Not exactly cheap and maybe a bit contrived.

If the other kids want to leave him out (is X jealous of your DS?) there's not much you can do. But you can arrange confidence boosters which will help him to cope.

overthehill Mon 14-Jul-08 21:06:29

My dd has just finished Y.7 and, believe you me, everything changes then, with new school, new friendships etc. Maybe it's just that they've all known each other too long and are wanting a change. Another thought: are they all off to the same secondary school or not? What happened to my dd was that those who were going to be together in Y.7 tended to get a bit more intense towards the end of Y.6 as they felt they would need to stick together after the summer, and she consequently was in danger of being left out (as she went to a different school from her best friends - by pure bad luck, in some ways. But she's made lots of new friends and still has the old ones, who now tend to get sick of each other and see her as a bit of a novelty!).

lazymumofteenagesons Tue 15-Jul-08 15:59:24

He could try and instigate the arrangements himself. If he becomes the one to organise going swimming/trip to town/cinema etc with a few friends then this becomes 'his' group.

Tortington Tue 15-Jul-08 16:00:22

you can't

swings and roundabouts

AbbeyA Thu 31-Jul-08 08:01:07

I think that the good news is that he is having a new start after the holidays. Even if they are all going onto the same school frienship groups will change. At the end of year 6 they are rather large fish in a small pond. He sounds a lovely boy so should be OK. I would get him to see the new school as a new start and be the one to instigate activities.

AbbeyA Thu 31-Jul-08 08:04:24

It sounds as if he is only 'unpopular' because x has decided to exclude him and is exerting influence on y and the rest. Probably x is jealous of your DS. I think they are all ready to move-things can become a bit intense at the end of primary-especially if it is a small school or small circle of friends.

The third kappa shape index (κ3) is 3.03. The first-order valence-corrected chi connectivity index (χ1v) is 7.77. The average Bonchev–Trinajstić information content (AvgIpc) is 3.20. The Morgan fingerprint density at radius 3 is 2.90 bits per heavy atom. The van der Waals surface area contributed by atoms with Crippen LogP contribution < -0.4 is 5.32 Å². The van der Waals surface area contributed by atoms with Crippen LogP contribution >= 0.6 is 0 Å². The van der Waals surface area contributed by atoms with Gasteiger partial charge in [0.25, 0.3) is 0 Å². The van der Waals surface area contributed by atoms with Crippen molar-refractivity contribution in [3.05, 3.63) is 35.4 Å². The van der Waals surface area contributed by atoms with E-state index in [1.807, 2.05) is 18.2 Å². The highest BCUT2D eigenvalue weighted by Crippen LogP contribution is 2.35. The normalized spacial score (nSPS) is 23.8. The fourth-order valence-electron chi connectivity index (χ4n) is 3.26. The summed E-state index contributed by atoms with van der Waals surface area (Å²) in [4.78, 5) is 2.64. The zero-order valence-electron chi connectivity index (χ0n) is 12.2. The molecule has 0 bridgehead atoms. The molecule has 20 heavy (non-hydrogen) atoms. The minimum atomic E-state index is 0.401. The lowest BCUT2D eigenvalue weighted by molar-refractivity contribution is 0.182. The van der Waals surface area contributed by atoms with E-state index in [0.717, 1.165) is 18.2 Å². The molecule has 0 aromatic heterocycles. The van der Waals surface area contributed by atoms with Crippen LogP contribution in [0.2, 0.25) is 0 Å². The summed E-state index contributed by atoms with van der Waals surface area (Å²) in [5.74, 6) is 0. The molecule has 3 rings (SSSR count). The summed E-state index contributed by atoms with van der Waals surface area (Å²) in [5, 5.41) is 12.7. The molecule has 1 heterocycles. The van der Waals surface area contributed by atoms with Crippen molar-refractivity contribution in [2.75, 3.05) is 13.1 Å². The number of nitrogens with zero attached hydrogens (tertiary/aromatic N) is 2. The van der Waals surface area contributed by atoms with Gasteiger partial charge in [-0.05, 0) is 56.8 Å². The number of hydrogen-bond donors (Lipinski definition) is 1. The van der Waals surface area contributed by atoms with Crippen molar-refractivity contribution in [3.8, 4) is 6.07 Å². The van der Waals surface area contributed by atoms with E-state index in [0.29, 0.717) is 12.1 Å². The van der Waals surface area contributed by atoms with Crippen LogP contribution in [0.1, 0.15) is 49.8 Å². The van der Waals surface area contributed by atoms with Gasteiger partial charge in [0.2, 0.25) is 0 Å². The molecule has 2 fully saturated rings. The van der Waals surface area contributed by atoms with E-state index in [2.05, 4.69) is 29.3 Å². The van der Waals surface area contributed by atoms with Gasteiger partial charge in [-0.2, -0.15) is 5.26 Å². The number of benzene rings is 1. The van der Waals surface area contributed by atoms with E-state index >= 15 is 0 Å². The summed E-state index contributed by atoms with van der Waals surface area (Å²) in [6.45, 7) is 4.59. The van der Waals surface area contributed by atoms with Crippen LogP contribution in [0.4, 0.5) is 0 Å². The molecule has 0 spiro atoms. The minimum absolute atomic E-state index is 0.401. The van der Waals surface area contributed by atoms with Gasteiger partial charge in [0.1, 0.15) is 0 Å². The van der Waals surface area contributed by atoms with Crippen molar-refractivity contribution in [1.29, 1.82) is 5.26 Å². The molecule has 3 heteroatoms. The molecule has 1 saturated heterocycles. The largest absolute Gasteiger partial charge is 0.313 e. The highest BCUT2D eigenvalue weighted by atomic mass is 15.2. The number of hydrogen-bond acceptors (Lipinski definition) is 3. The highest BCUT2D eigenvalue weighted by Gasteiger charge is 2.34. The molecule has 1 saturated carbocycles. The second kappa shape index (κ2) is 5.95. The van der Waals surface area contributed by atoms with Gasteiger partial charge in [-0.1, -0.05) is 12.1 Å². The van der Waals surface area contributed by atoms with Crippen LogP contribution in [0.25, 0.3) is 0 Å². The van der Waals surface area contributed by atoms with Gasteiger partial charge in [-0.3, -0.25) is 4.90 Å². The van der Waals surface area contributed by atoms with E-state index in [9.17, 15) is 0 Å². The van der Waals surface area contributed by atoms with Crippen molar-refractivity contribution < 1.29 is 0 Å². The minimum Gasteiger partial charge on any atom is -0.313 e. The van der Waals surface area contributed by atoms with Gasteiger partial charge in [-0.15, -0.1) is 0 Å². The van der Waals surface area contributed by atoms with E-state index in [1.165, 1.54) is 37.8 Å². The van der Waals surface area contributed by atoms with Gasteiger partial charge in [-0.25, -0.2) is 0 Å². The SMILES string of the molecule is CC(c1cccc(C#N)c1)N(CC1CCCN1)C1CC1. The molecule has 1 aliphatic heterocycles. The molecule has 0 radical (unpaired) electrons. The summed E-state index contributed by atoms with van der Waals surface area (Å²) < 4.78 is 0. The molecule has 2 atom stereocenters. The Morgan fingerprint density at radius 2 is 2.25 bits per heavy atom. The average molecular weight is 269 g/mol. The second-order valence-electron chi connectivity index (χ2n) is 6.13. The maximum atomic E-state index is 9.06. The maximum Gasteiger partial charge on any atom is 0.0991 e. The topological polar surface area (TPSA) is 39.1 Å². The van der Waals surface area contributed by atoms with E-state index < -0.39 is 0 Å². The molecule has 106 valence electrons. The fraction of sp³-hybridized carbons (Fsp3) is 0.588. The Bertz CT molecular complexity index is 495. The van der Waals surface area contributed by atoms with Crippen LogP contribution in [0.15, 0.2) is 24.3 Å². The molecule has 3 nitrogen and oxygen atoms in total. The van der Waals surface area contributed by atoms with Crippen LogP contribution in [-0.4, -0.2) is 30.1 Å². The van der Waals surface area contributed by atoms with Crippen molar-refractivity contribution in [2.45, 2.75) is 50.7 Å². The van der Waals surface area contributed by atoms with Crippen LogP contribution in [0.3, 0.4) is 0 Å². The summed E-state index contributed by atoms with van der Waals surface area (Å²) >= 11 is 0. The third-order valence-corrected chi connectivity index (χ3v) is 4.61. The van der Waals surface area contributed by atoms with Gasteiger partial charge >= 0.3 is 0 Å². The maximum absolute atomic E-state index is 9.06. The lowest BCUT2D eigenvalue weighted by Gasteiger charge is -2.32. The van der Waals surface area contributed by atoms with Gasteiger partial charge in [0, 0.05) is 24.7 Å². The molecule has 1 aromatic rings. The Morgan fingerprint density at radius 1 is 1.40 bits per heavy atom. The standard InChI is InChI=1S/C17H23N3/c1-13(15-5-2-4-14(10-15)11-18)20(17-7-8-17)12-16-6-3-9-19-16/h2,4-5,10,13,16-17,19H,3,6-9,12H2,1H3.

gagarin Thu 31-Jul-08 08:09:22

He is showing maturity in understanding what is going on.

It is perfectly acceptable for friendships to change and move on - but what's painful is that all his friends are 10 or 11 so have no social skills and don't know how to move on without hurting people (tbh neither do many adults!).

It is also a time when dcs this age practice their manipulation/domination skills and X is obviously flexing his "I'm top dog and therefore in charge" muscles.

Just try and make your you use your manipulation skills to get some great fun days/times like mumonthenet suggests! I love the paintballing idea - but it's v expensive

Mimsy2000 Thu 31-Jul-08 08:22:12

poor kid sad

i have no advice whatsoever but jwould feel gutted too. i'm sure as the other posters said this will be temporary as kids of this age are all over the place.

good luck and xo to your son.

ShrinkingViolet Thu 31-Jul-08 09:08:35

can he get together with y and not x (hope I have them the right way round) and just the two of them do stuff occasionally over the holidays?

chapstickchick Thu 31-Jul-08 09:17:59

year 7 will make the world of difference loads of new kids =potential new mates ,he will find people he gets on with and blossom.

my eldest ds always a bit shy and reserved didnt enjoy primary so much as he changed school several times with dh job changing, has really come out of himself and this will be his last year in secondary he has loads of friends.

cheer up it will get better grin

hughjarssss Thu 31-Jul-08 09:27:31

As he felt the sleepover thing looked too obvious I would ask hime what he wanted to do instead.
I agree with rapelling (sp.) or painballing. Something like this would make him look really cool.

slug Thu 31-Jul-08 15:14:25

Buy him a cheap guitar. He can spend the lonely hours learning how to play and by the time school comes around again he will be higher up the cool ladder by virtue of his ability to form a band.

OldLadyKnowsNothing Sat 02-Aug-08 16:59:26

The thread title says that the OP's son is "unpopular" but the body of the post says he describes himself as "not popular". This may be a linguistic misunderstanding - the "in crowd" these days are described as "Popular" (rather than "in" or "cool" or whatever), so "not 'Popular'" doesn't mean "unpopular" iyswim.

We moved across the country when my DS1 went from primary to secondary, so he had no choice but to make new friends. What I did notice was that for the next couple of years, the friends changed quite regularly - I'd see a lot of A, B and C for a while, then just A&B, or A&C, or B&C, with an occasional D, E and F thrown in.

Poor DS2 spent four years at one primary, two years at another and one year at a third. By the time he got to secondary he knew two-school's worth of other children, so it was a bit of a re-union for him. Again, the friends changed a fair bit, though there was a sort of "core group".